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Details of the Component Architecture

The AWT was designed from the start to have a platform-independent API and yet to preserve each platform's look and feel. For example, the AWT has just one API for buttons (provided by the Button class), but a button looks different on a Macintosh than on a PC running Windows 95.

The AWT achieves its seemingly contradictory goals by providing classes (components) that provide a platform-independent API but that make use of platform-specific implementations (peers). To be specific, every AWT component class (Component, MenuComponent, and their subclasses) has an equivalent peer class, and every component object has a peer object that controls the object's look and feel.

Below is a figure that illustrates how a typical AWT component (a Button) is mapped to a peer. Button peers are implemented in platform-specific classes that implement the java.awt.peer ButtonPeer interface. The java.awt Toolkit class defines methods that choose exactly which class to use for the peer implementation.

How Peers Are Created

Peers are created lazily, just before their corresponding component object is drawn for the first time. You might have noticed one side effect of this: the size of a component isn't valid until after the component has been shown for the first time.

When you add a component to a non-visible container (a container with no peer), then just before the container is shown for the first time, its peer -- and the peers of all components it contains -- is created.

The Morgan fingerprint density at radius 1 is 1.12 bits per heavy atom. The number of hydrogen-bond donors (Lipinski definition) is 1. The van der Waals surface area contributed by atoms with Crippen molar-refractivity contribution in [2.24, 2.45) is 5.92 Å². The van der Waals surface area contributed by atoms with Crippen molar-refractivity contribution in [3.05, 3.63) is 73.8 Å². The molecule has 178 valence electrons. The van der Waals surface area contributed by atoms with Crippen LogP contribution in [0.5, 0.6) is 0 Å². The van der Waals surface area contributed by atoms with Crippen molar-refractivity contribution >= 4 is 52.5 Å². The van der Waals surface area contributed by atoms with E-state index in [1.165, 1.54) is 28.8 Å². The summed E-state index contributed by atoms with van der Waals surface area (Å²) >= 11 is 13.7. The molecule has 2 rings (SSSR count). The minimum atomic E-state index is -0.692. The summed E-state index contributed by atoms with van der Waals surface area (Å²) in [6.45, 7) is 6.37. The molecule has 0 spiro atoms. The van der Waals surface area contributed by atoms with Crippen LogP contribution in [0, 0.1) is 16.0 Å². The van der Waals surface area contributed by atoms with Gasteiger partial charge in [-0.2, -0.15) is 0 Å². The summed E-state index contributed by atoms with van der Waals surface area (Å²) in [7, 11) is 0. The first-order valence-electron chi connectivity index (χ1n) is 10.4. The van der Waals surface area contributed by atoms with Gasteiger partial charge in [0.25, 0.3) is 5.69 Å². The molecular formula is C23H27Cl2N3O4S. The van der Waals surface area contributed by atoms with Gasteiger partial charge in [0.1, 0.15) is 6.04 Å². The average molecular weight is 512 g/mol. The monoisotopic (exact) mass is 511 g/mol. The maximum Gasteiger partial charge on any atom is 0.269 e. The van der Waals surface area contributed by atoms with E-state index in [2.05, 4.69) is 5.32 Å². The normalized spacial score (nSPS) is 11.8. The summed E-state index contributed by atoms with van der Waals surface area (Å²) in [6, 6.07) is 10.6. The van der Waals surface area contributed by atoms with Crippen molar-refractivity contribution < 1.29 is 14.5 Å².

However, if you add a component to a visible container, you need to explicitly tell the AWT to create a peer for the component. You do this by calling the validate() method. Although you can invoke validate() directly on the component you're adding, it's usually invoked on the container, instead. The reason is that invoking validate() on a container causes a chain reaction -- every component under the container gets validated, as well. For example, after you add components to an Applet object, you call validate() on the Applet, which creates peers for all the components in the Applet.

How Peers Handle Events

Peers implement the feel (and, indirectly, the look) of UI components by reacting to user input events. For example, when the user clicks a button, the peer reacts to the mouse down and mouse up events by causing the button's appearance to change and by forwarding an action event to the appropriate Button object.

In theory, peers are at the end of the event chain. When a raw event (such as a key press) occurs, the Component for which the event is intended gets to handle the event first, and then (if the Component's event handler returns false) the Component's Container sees the event, and so on. After all the Components in the hierarchy have had an opportunity to handle the event (and all their event handling methods have returned false), the peer gets to see and react to the event.

In the current implementation, the above scenario is true for key presses but not for mouse events. For mouse events, the peer is the first to see the event, and it doesn't necessarily pass all events on to the Component. We plan to make mouse events work like keyboard events in a future release.

From raw events such as key presses and mouse clicks, peers sometimes generate higher level events -- actions, focus changes, window iconifications, and so on. These higher level events are passed on to the relevant Component for handling.

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